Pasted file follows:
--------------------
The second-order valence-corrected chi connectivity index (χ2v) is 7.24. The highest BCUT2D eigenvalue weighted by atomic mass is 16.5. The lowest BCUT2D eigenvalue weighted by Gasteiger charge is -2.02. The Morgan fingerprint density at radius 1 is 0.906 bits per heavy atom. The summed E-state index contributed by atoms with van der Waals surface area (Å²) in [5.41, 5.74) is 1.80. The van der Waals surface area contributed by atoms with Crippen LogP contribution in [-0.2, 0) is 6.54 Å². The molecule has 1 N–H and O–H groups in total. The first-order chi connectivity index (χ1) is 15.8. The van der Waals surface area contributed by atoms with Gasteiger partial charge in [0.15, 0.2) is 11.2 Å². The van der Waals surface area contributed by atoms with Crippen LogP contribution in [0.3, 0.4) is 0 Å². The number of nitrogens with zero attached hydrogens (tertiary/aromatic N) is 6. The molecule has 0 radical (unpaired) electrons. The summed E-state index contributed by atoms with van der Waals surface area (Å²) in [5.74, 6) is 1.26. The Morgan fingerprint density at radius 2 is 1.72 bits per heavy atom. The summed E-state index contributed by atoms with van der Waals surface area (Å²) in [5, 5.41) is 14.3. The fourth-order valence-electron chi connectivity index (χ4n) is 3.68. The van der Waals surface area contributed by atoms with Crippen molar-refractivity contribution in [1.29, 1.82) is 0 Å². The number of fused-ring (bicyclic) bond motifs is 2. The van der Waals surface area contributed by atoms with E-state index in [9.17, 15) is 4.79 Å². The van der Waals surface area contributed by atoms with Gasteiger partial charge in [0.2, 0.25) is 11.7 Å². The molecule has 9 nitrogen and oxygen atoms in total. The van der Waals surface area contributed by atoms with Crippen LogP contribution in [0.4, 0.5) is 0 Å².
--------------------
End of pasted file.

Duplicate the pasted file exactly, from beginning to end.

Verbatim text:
The second-order valence-corrected chi connectivity index (χ2v) is 7.24. The highest BCUT2D eigenvalue weighted by atomic mass is 16.5. The lowest BCUT2D eigenvalue weighted by Gasteiger charge is -2.02. The Morgan fingerprint density at radius 1 is 0.906 bits per heavy atom. The summed E-state index contributed by atoms with van der Waals surface area (Å²) in [5.41, 5.74) is 1.80. The van der Waals surface area contributed by atoms with Crippen LogP contribution in [-0.2, 0) is 6.54 Å². The molecule has 1 N–H and O–H groups in total. The first-order chi connectivity index (χ1) is 15.8. The van der Waals surface area contributed by atoms with Gasteiger partial charge in [0.15, 0.2) is 11.2 Å². The van der Waals surface area contributed by atoms with Crippen LogP contribution in [0.3, 0.4) is 0 Å². The number of nitrogens with zero attached hydrogens (tertiary/aromatic N) is 6. The molecule has 0 radical (unpaired) electrons. The summed E-state index contributed by atoms with van der Waals surface area (Å²) in [5.74, 6) is 1.26. The Morgan fingerprint density at radius 2 is 1.72 bits per heavy atom. The summed E-state index contributed by atoms with van der Waals surface area (Å²) in [5, 5.41) is 14.3. The fourth-order valence-electron chi connectivity index (χ4n) is 3.68. The van der Waals surface area contributed by atoms with Crippen molar-refractivity contribution in [1.29, 1.82) is 0 Å². The number of fused-ring (bicyclic) bond motifs is 2. The van der Waals surface area contributed by atoms with E-state index in [9.17, 15) is 4.79 Å². The van der Waals surface area contributed by atoms with Gasteiger partial charge in [0.2, 0.25) is 11.7 Å². The molecule has 9 nitrogen and oxygen atoms in total. The van der Waals surface area contributed by atoms with Crippen LogP contribution in [0.4, 0.5) is 0 Å².